Opinion | Jahangir: the endearing eccentric
Of all the Mughal emperors, Jahangir led the most comfortable life, free from problems that afflicted those who ruled before or after him
If ever there was a Mughal ruler who lived the good life, that man was emperor Jahangir, in whose veins flowed Persian, Turkic, and Rajput blood—besides double-distilled spirits and a whole lot of wine. Jahangir, who died on 28 October 1627, was the least militarily inclined of the great Mughals, and though he once led a half-baked rebellion against his illustrious father, he preferred having other men fight the battles that mattered. In an age of violence this was something of a character defect, but Jahangir’s indulgence was a mark of stability in the empire he inherited. Far from the heat and fury of conflict, deep in the embrace of art and aesthetics, he quickly came to represent both self-assured power and the height of Mughal imperial splendour.
Even today, reading the Jahangir Nama is a fascinating exercise. For the figure that emerges is at once pampered prince, curious dilettante, ruthless emperor, and sentimental man. The first-born of Akbar and the so-called Jodha Bai, Shaikhu Baba, as Jahangir was lovingly known, was one upon whom luck bestowed an early blessing. By 18 he was falling in love with his goblet; luckily for him, his brothers were worse. Not even royal commands could move him if he didn’t wish it: once when his father sought to appoint him leader of a campaign, the prince simply absented himself from court. One of those ill-fated brothers accepted the charge, before winning a few battles and losing himself forever to drink. Akbar, meanwhile, turned his hopes toward Jahangir’s son, provoking a hundred intrigues and yet more tragedy.
Shaikhu Baba, however, was too shrewd to drown in wine and die. As Parvati Sharma notes in her sparkling new biography, Jahangir: An Intimate Portrait, he understood quickly what was at stake and where to draw his lines—no son of his could be emperor before he had had his time. So while he continued to drink—pretending after his accession that he only indulged “to promote digestion”—he toned down the quantities. He even presented himself to the orthodox faction as a more pious Muslim than Akbar, to win them over before his favoured son. Of course, having become emperor, he dabbled in more than one religion, till rumours floated that he was a Christian, and he commissioned art in which he appeared cross-legged and shirtless—more Hindu deity than a Muslim sovereign.
Even before his reign, Jahangir was a man of curiosity. All his life, Sharma shows, he went about measuring things—the size of a peach, the weight of a melon, the dimensions of a cave opening—just as he recorded strange and peculiar sights. So while his generals took fire and steel into enemy lands, Jahangir took delight in watching pet cranes mate. He thundered from afar at those enemies (the Marathas he dismissed as “a people of unlimited stupidity”) while investing in a menagerie at home. To please him was to bring him animals: the English gifted him mastiffs, for whom the emperor arranged palanquins. On another occasion he was introduced to a lion that lived with a goat, while his travels threw up everything from a snake swallowing a rabbit to a spider that strangled a snake.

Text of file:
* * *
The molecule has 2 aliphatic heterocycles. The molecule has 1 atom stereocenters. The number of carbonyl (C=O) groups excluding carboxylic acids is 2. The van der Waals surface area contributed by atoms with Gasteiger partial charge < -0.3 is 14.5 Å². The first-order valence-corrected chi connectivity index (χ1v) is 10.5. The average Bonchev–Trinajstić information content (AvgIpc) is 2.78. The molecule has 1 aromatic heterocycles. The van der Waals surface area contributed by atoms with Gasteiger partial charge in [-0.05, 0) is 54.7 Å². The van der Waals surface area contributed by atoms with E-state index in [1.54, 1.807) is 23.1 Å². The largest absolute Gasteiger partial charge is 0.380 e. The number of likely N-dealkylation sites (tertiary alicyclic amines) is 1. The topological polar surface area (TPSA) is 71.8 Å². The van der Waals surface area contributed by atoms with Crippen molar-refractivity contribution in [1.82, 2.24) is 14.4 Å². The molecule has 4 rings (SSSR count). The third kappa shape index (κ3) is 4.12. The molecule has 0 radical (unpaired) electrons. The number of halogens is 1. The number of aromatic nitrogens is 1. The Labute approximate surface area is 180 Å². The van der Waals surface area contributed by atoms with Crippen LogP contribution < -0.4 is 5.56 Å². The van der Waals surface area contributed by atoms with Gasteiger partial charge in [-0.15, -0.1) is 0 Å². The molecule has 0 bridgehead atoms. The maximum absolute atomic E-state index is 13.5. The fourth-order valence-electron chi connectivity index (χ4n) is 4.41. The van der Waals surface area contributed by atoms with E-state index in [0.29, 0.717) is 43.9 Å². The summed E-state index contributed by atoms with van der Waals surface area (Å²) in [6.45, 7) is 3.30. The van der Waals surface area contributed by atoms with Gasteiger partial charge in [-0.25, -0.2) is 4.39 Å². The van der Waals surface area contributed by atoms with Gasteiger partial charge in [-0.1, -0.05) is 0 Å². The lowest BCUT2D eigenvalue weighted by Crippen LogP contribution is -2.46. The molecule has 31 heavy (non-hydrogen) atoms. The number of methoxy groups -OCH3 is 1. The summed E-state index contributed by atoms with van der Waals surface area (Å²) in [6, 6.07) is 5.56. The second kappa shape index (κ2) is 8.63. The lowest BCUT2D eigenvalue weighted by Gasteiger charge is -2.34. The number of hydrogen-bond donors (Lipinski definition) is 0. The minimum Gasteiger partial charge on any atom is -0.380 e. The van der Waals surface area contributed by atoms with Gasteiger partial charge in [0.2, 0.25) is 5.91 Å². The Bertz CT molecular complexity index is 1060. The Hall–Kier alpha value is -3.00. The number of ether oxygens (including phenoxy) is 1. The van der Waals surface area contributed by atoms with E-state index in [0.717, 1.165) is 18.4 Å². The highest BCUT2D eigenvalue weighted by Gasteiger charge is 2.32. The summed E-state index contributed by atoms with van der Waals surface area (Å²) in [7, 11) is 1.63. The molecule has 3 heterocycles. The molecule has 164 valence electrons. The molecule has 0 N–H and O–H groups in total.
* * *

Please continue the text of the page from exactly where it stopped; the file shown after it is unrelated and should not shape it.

Art flourished under Jahangir. Europeans were delighted with his affection for the Madonna, while Hindus noticed symbols from their own traditions. Then there were images prepared of the oddities that caught the emperor’s eye. Sharma notes the story of an emaciated courtier, thin beyond belief, who asked for leave from court. Jahangir agreed to let him depart—but only after he had his likeness made. A dervish from Sri Lanka, similarly, brought him a slender loris—“really horrible looking”—which the emperor also got painted. Few living beings were left alone: if there was anything that revolted the sovereign of Hindustan, it was worms crawling out of the corpses of animals he’d shot.
Jahangir’s relationship with Nur Jahan, is well recorded, but he was also close to other women. There was a sister to whom he was so attached that his father made him drink her breast-milk so she “may be like a mother to you”. When his wet-nurse died, he carried on his own shoulder one end of her funeral bier. And in the Jahangir Nama are multiple expressions of grief on the death of various imperial women, including, for instance, a Rajput wife, who chose suicide. There is vulnerability to this Jahangir, though another side shows also cruelty, one where interrupting a hunt could cost a servant his life, and a gardener who cut down beloved trees found himself missing a few fingers. Even the elite faced the emperor’s wrath: when a rebellious nobleman was presented, “Were it not for what people would think,” Jahangir fumed, “I would have throttled him with my own hands.”
Of all the Mughal emperors, Jahangir led the most comfortable life, free from problems that afflicted those who ruled before or after him. He packed his 22 years on the throne with the most diverse interests, less focused than Akbar or Dara Shukoh, but rich in its sheer detail. He showed himself a remarkable man, one who could marvel at the gems sent him in tribute, just as he could stun an ambassador by gleefully driving a bullock cart. The future emperor Shahjahan’s propaganda cast Jahangir as a henpecked debauchee. But, as Sharma beautifully shows, and the Jahangir Nama attests, the man was a little bit more: an endearing eccentric but every inch an emperor worth remembering.
Medium Rare is a column on society, politics and history. Manu S. Pillai is the author of The Ivory Throne (2015) and Rebel Sultans (2018).
He tweets at @UnamPillai
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